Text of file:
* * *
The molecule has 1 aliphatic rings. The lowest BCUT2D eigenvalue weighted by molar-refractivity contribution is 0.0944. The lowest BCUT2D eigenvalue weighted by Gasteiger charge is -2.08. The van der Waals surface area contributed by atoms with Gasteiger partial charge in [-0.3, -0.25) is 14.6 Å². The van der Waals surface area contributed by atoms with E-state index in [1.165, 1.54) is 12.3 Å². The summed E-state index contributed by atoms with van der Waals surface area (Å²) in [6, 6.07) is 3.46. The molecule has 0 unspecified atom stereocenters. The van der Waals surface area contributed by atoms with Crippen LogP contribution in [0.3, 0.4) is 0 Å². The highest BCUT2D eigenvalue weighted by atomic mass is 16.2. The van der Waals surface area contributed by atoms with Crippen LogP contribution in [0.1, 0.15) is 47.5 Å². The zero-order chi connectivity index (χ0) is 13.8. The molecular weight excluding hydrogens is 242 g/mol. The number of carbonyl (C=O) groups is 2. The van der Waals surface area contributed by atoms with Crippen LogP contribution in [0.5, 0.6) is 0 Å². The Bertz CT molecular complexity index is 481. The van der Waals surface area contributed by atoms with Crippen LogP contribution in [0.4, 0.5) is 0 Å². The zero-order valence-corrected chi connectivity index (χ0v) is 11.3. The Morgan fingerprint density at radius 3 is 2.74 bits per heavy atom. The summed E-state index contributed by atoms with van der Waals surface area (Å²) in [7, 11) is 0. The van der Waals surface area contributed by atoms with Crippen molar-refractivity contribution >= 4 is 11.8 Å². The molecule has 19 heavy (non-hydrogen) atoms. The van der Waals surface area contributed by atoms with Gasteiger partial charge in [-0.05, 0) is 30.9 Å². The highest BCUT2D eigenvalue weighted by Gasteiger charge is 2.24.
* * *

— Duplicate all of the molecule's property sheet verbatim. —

The molecule has 1 aliphatic rings. The lowest BCUT2D eigenvalue weighted by molar-refractivity contribution is 0.0944. The lowest BCUT2D eigenvalue weighted by Gasteiger charge is -2.08. The van der Waals surface area contributed by atoms with Gasteiger partial charge in [-0.3, -0.25) is 14.6 Å². The van der Waals surface area contributed by atoms with E-state index in [1.165, 1.54) is 12.3 Å². The summed E-state index contributed by atoms with van der Waals surface area (Å²) in [6, 6.07) is 3.46. The molecule has 0 unspecified atom stereocenters. The van der Waals surface area contributed by atoms with Crippen LogP contribution in [0.3, 0.4) is 0 Å². The highest BCUT2D eigenvalue weighted by atomic mass is 16.2. The van der Waals surface area contributed by atoms with Crippen LogP contribution in [0.1, 0.15) is 47.5 Å². The zero-order chi connectivity index (χ0) is 13.8. The molecular weight excluding hydrogens is 242 g/mol. The number of carbonyl (C=O) groups is 2. The van der Waals surface area contributed by atoms with Crippen LogP contribution in [0.5, 0.6) is 0 Å². The Bertz CT molecular complexity index is 481. The van der Waals surface area contributed by atoms with Crippen LogP contribution in [0.4, 0.5) is 0 Å². The zero-order valence-corrected chi connectivity index (χ0v) is 11.3. The Morgan fingerprint density at radius 3 is 2.74 bits per heavy atom. The summed E-state index contributed by atoms with van der Waals surface area (Å²) in [7, 11) is 0. The van der Waals surface area contributed by atoms with Crippen molar-refractivity contribution >= 4 is 11.8 Å². The molecule has 19 heavy (non-hydrogen) atoms. The van der Waals surface area contributed by atoms with Gasteiger partial charge in [-0.05, 0) is 30.9 Å². The highest BCUT2D eigenvalue weighted by Gasteiger charge is 2.24.